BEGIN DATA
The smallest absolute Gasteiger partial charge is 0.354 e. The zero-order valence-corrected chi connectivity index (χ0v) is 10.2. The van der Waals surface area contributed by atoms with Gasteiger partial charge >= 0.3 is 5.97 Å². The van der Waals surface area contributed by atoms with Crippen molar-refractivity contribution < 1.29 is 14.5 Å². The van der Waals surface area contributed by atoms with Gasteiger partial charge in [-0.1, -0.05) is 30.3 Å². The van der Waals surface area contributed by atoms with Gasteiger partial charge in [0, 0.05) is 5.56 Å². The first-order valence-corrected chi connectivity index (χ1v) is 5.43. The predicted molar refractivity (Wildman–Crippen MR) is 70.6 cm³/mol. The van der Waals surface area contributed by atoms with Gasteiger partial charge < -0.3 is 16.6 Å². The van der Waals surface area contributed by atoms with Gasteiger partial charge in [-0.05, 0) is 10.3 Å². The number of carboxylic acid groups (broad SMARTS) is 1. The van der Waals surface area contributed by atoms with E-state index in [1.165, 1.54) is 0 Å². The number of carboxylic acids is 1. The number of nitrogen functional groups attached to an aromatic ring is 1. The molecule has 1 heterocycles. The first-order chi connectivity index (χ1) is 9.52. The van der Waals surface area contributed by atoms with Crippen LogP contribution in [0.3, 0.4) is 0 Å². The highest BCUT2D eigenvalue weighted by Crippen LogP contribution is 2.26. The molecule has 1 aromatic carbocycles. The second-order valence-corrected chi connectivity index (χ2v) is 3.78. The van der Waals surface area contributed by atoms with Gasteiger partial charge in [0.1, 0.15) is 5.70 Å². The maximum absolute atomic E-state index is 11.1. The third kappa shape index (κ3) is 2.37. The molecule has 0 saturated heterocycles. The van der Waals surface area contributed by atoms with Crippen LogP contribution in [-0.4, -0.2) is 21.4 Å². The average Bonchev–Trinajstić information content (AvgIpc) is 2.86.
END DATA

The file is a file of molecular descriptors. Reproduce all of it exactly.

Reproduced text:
The smallest absolute Gasteiger partial charge is 0.354 e. The zero-order valence-corrected chi connectivity index (χ0v) is 10.2. The van der Waals surface area contributed by atoms with Gasteiger partial charge >= 0.3 is 5.97 Å². The van der Waals surface area contributed by atoms with Crippen molar-refractivity contribution < 1.29 is 14.5 Å². The van der Waals surface area contributed by atoms with Gasteiger partial charge in [-0.1, -0.05) is 30.3 Å². The van der Waals surface area contributed by atoms with Gasteiger partial charge in [0, 0.05) is 5.56 Å². The first-order valence-corrected chi connectivity index (χ1v) is 5.43. The predicted molar refractivity (Wildman–Crippen MR) is 70.6 cm³/mol. The van der Waals surface area contributed by atoms with Gasteiger partial charge < -0.3 is 16.6 Å². The van der Waals surface area contributed by atoms with Gasteiger partial charge in [-0.05, 0) is 10.3 Å². The number of carboxylic acid groups (broad SMARTS) is 1. The van der Waals surface area contributed by atoms with E-state index in [1.165, 1.54) is 0 Å². The number of carboxylic acids is 1. The number of nitrogen functional groups attached to an aromatic ring is 1. The molecule has 1 heterocycles. The first-order chi connectivity index (χ1) is 9.52. The van der Waals surface area contributed by atoms with Crippen LogP contribution in [0.3, 0.4) is 0 Å². The highest BCUT2D eigenvalue weighted by Crippen LogP contribution is 2.26. The molecule has 1 aromatic carbocycles. The second-order valence-corrected chi connectivity index (χ2v) is 3.78. The van der Waals surface area contributed by atoms with Gasteiger partial charge in [0.1, 0.15) is 5.70 Å². The maximum absolute atomic E-state index is 11.1. The third kappa shape index (κ3) is 2.37. The molecule has 0 saturated heterocycles. The van der Waals surface area contributed by atoms with Crippen LogP contribution in [-0.4, -0.2) is 21.4 Å². The average Bonchev–Trinajstić information content (AvgIpc) is 2.86.